The chairman of the Federal Election Commission today blasted Democratic colleagues opposed to his effort to protect conservative media after they imposed rules on the publisher of Rep. Paul Ryan's new book, opening the door to future book regulations -- or even a ban.
“By failing to affirm this publisher’s constitutional right, statutory right, to disseminate a political book free from FEC conditions and regulations, we have effectively asserted regulatory jurisdiction over a book publisher,” warned Chairman Lee E. Goodman, one of three Republicans on the six-person FEC.
“That failure reveals a festering legal uncertainty and chill for the free press rights of books and book publishers to publish and disseminate political books free from government regulation,” he added.
His comments after the FEC OK'd Republican Ryan’s request to promote his new book, The Way Forward, were immediately and sharply rebuked by Democratic Commissioner Ellen L. Weintraub. “No one is banning books,” she said.
Weintraub also hit Goodman for suggesting “that we are motivated by partisan bias, which is really not appreciated and untrue. I want to categorically deny that.”
The hard feelings continued after the morning session when Democrats on the commission refused to attend subsequent meetings, according to an insider.
And Goodman and the two other Republicans on the commission issued a six-page critique [below] of the commission's vote on the Ryan book that slapped the constraints imposed on the publisher and on how Ryan's re-election campaign and leadership political action committee, Prosperity Action, can promote the book on websites.
Since becoming chairman, Goodman has been pushing to expand protections for all media and has noted how Democrats on the panel have been eager to nick at freedoms for conservative media while Republicans have been voting for broader protections even for liberals like Democratic financier George Soros.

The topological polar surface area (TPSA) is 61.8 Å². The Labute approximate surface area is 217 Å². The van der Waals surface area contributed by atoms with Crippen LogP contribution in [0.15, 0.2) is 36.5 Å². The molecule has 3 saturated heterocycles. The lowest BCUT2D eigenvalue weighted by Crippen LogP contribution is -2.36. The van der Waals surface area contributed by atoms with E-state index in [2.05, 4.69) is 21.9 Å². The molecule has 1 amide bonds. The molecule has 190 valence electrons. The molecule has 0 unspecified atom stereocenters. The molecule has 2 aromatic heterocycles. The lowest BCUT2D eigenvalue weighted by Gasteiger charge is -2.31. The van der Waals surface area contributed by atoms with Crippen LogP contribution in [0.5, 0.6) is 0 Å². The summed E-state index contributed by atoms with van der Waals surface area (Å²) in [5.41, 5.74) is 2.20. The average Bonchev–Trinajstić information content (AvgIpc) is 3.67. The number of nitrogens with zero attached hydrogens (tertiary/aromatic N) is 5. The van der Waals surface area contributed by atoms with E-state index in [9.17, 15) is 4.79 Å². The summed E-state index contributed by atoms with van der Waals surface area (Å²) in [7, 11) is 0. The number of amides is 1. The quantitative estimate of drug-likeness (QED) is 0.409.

He recently warned that conservative online media, like the Drudge Report, could face regulation as Democrats move to tighten the so-called “media exemption” that lets the press cover politics any way they want.
In the case of the Ryan book, publisher Grand Central Publishing sought the broad media exemption from regulation, but Democrats rejected that and pushed for a different, commercial, exemption that imposes rules over the publisher’s politics and book pricing. Republicans went along and the commission approved that 6-0.
The commission also ruled that while Ryan can have his campaign and PAC buy books to give out, the promotion on his websites has to be limited to two sentences. There were concerns raised by Weintraub that Ryan was trying to profit off sales of the book promoted on his websites. Republicans carried that to victory in a 4-2 vote.
Goodman said the mixed decision for Ryan was another missed chance by the FEC to publicly show support for press freedom.
“This commission should stand up and recognize that books qualify for the media exemption and that book publishers can publish, market and disseminate their books on the same basis that the Washington Post, New York Times and Washington Examiner can,” he said.Paul Bedard, the Washington Examiner's "Washington Secrets" columnist, can be contacted at firstname.lastname@example.org.